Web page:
Nonprofit, independent journalism. Supported by readers.


So who will Minnesota’s delegates end up supporting at the Republican National Convention?

With the Rubio campaign suspended, several questions remain about what will eventually happen to the former candidate’s share of the delegates.

Hennepin County commissioner Jeff Johnson, center left: “The reality is nobody is going to be elected a delegate who supports [Rubio].”
MinnPost photo by Brian Halliday

The presidential preference poll at Minnesota’s March 2 precinct caucuses was supposed to determine how the state’s 38 delegates to the Republican National Convention would be allocated. With his win, Sen. Marco Rubio picked up 17 delegates, while Ted Cruz got 13, and Donald Trump 8. 

But with the Rubio campaign suspension, several questions remain about what will eventually happen to the former candidate’s share of the delegates. 

To understand, it’s better to consider the delegate as allocations rather than as individuals, since the actual delegates to the Republican National Convention haven’t been elected yet. That will happen in three stages: at state Senate district conventions, then congressional district conventions, and finally at the GOP state convention on May 21, where delegates will elect the 38 who go on to the national convention in Cleveland. 

At this point there are no individuals bound to support Rubio because the delegates haven’t yet been chosen. “The reality is nobody is going to be elected a delegate who supports [Rubio],”  said Hennepin County commissioner Jeff Johnson, former state party chair and current chair of Rubio’s Minnesota campaign. He added, “Unless Rubio re-enters the campaign, which he is not going to.”

Article continues after advertisement

As potential delegates make their way through the selection process, they are not required to declare their support for any candidate. “Everybody shows up and votes for whom they want,” Johnson said.

This system leaves ample opportunity for Cruz, Trump, and John Kasich teams to manuever for a bigger slice of the delegate pie.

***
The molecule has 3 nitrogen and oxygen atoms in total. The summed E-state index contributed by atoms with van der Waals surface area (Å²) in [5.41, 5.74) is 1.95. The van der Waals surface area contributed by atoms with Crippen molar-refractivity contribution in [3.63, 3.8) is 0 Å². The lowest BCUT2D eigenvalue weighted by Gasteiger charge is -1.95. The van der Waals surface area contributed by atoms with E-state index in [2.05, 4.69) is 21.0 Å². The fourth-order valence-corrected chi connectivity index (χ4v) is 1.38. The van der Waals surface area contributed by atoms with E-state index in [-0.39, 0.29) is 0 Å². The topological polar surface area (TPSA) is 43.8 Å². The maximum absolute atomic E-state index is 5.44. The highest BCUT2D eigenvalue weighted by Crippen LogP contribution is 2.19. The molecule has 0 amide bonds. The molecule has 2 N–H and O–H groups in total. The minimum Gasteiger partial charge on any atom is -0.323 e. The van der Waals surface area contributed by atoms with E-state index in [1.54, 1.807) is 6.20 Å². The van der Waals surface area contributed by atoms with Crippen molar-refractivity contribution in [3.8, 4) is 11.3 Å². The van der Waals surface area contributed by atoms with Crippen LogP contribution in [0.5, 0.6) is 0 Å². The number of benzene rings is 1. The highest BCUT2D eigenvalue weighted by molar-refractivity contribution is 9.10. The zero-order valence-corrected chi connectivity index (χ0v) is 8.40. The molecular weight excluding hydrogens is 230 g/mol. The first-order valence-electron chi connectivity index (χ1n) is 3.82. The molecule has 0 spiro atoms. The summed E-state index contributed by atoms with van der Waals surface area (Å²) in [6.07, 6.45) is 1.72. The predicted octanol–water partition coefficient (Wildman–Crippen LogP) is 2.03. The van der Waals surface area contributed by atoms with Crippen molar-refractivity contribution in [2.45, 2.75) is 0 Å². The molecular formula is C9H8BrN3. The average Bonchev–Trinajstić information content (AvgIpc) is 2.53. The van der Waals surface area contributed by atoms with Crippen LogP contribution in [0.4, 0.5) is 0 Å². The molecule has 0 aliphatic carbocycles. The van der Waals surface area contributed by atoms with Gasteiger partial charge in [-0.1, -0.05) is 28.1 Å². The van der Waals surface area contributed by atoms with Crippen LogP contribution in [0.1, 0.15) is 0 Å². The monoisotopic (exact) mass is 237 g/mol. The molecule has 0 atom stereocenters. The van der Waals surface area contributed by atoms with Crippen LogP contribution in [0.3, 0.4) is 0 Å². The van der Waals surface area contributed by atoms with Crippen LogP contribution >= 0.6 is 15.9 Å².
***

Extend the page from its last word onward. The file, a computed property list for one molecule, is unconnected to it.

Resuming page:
It’s still unclear which candidate might emerge as the Rubio alternative. In a conference call with Minnesota supporters on Wednesday, Rubio did not give an explicit endorsement. “I don’t think there will be many Trump people,” said Johnson. “I would guess that more would go to Cruz than Kasich.”

The state party’s Republican National Committee members — Keith Downey, Chris Tiedeman, and Janet Beihoffer — later sent a memo to clarify further what a delegate must do to make it to the national convention.

He or she must “must run and be elected as a delegate for one candidate who earned Minnesota delegates as a result of the precinct caucus presidential preference vote.” Then, at the national convention, “delegates are bound to vote for the candidate whose delegate slot they hold if that candidate is on the first ballot; otherwise they are unbound and may vote for any candidate on the convention ballot.”

Rubio has collected 164 delegates nationwide, a small number that nonetheless could be significant in the race to secure the necessary 1,237 delegates necessary to secure the Republican nomination on the first ballot. Trump now has 673 delegates, Cruz has 411, and Kasich has 143.

Johnson is one of the many Republican activists who believe the nominee could be undetermined at the opening of the national convention in July, leading to a potentially explosive intersection of rule changes, multiple ballots, and old-fashioned convention floor hustling. “It could be interesting and ugly,” he said. “And fun.”